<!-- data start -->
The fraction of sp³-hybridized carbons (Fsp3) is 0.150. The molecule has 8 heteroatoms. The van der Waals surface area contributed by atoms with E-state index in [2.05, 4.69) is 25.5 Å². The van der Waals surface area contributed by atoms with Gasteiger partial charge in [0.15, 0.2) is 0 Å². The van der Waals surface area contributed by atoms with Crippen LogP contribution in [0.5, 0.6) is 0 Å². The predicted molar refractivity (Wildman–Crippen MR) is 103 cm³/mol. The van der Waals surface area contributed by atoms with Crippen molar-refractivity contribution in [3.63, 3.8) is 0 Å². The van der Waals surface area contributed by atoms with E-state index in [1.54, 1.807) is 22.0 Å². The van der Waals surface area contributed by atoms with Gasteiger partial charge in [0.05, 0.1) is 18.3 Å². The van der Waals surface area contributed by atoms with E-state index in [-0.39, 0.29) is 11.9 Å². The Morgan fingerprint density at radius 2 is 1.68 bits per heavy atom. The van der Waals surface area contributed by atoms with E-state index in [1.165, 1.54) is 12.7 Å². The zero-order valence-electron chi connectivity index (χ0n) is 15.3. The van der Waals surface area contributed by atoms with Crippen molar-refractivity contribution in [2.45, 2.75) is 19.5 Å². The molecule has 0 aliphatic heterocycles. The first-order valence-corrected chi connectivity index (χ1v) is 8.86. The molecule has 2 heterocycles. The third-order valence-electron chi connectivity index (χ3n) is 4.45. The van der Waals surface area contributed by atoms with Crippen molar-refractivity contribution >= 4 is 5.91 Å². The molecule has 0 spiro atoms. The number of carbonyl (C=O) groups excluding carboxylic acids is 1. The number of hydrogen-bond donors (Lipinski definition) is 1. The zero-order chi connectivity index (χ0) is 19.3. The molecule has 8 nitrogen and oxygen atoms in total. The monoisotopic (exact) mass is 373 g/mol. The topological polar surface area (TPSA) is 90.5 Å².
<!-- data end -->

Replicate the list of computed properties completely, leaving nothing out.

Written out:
The fraction of sp³-hybridized carbons (Fsp3) is 0.150. The molecule has 8 heteroatoms. The van der Waals surface area contributed by atoms with E-state index in [2.05, 4.69) is 25.5 Å². The van der Waals surface area contributed by atoms with Gasteiger partial charge in [0.15, 0.2) is 0 Å². The van der Waals surface area contributed by atoms with Crippen LogP contribution in [0.5, 0.6) is 0 Å². The predicted molar refractivity (Wildman–Crippen MR) is 103 cm³/mol. The van der Waals surface area contributed by atoms with Crippen molar-refractivity contribution in [3.63, 3.8) is 0 Å². The van der Waals surface area contributed by atoms with E-state index in [1.54, 1.807) is 22.0 Å². The van der Waals surface area contributed by atoms with Gasteiger partial charge in [0.05, 0.1) is 18.3 Å². The van der Waals surface area contributed by atoms with E-state index in [-0.39, 0.29) is 11.9 Å². The Morgan fingerprint density at radius 2 is 1.68 bits per heavy atom. The van der Waals surface area contributed by atoms with E-state index in [1.165, 1.54) is 12.7 Å². The zero-order valence-electron chi connectivity index (χ0n) is 15.3. The van der Waals surface area contributed by atoms with Crippen molar-refractivity contribution in [2.45, 2.75) is 19.5 Å². The molecule has 0 aliphatic heterocycles. The first-order valence-corrected chi connectivity index (χ1v) is 8.86. The molecule has 2 heterocycles. The third-order valence-electron chi connectivity index (χ3n) is 4.45. The van der Waals surface area contributed by atoms with Crippen molar-refractivity contribution >= 4 is 5.91 Å². The molecule has 0 spiro atoms. The number of carbonyl (C=O) groups excluding carboxylic acids is 1. The number of hydrogen-bond donors (Lipinski definition) is 1. The zero-order chi connectivity index (χ0) is 19.3. The molecule has 8 nitrogen and oxygen atoms in total. The monoisotopic (exact) mass is 373 g/mol. The topological polar surface area (TPSA) is 90.5 Å².